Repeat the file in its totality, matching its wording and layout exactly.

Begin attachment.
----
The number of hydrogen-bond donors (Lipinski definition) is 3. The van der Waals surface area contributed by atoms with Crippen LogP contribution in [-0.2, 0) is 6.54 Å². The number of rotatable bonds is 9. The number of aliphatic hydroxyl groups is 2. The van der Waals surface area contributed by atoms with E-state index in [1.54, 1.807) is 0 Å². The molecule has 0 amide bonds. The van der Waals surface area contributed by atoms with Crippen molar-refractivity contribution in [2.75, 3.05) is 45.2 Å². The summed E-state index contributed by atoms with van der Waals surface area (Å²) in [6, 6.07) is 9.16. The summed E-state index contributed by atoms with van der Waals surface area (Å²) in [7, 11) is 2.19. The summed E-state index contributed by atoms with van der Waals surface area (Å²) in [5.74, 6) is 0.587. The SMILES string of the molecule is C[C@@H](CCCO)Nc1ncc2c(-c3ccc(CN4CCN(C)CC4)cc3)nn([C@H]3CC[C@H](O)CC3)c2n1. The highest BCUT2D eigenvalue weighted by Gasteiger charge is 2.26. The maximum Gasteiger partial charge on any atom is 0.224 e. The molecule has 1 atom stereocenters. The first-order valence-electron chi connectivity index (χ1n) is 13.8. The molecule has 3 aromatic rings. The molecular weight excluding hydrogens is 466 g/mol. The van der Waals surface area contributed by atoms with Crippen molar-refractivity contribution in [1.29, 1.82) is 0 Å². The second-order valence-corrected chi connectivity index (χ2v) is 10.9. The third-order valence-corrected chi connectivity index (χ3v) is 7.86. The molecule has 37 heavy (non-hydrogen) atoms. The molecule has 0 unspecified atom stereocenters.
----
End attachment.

The number of hydrogen-bond donors (Lipinski definition) is 3. The van der Waals surface area contributed by atoms with Crippen LogP contribution in [-0.2, 0) is 6.54 Å². The number of rotatable bonds is 9. The number of aliphatic hydroxyl groups is 2. The van der Waals surface area contributed by atoms with E-state index in [1.54, 1.807) is 0 Å². The molecule has 0 amide bonds. The van der Waals surface area contributed by atoms with Crippen molar-refractivity contribution in [2.75, 3.05) is 45.2 Å². The summed E-state index contributed by atoms with van der Waals surface area (Å²) in [6, 6.07) is 9.16. The summed E-state index contributed by atoms with van der Waals surface area (Å²) in [7, 11) is 2.19. The summed E-state index contributed by atoms with van der Waals surface area (Å²) in [5.74, 6) is 0.587. The SMILES string of the molecule is C[C@@H](CCCO)Nc1ncc2c(-c3ccc(CN4CCN(C)CC4)cc3)nn([C@H]3CC[C@H](O)CC3)c2n1. The highest BCUT2D eigenvalue weighted by Gasteiger charge is 2.26. The maximum Gasteiger partial charge on any atom is 0.224 e. The molecule has 1 atom stereocenters. The first-order valence-electron chi connectivity index (χ1n) is 13.8. The molecule has 3 aromatic rings. The molecular weight excluding hydrogens is 466 g/mol. The van der Waals surface area contributed by atoms with Crippen molar-refractivity contribution in [1.29, 1.82) is 0 Å². The second-order valence-corrected chi connectivity index (χ2v) is 10.9. The third-order valence-corrected chi connectivity index (χ3v) is 7.86. The molecule has 37 heavy (non-hydrogen) atoms. The molecule has 0 unspecified atom stereocenters.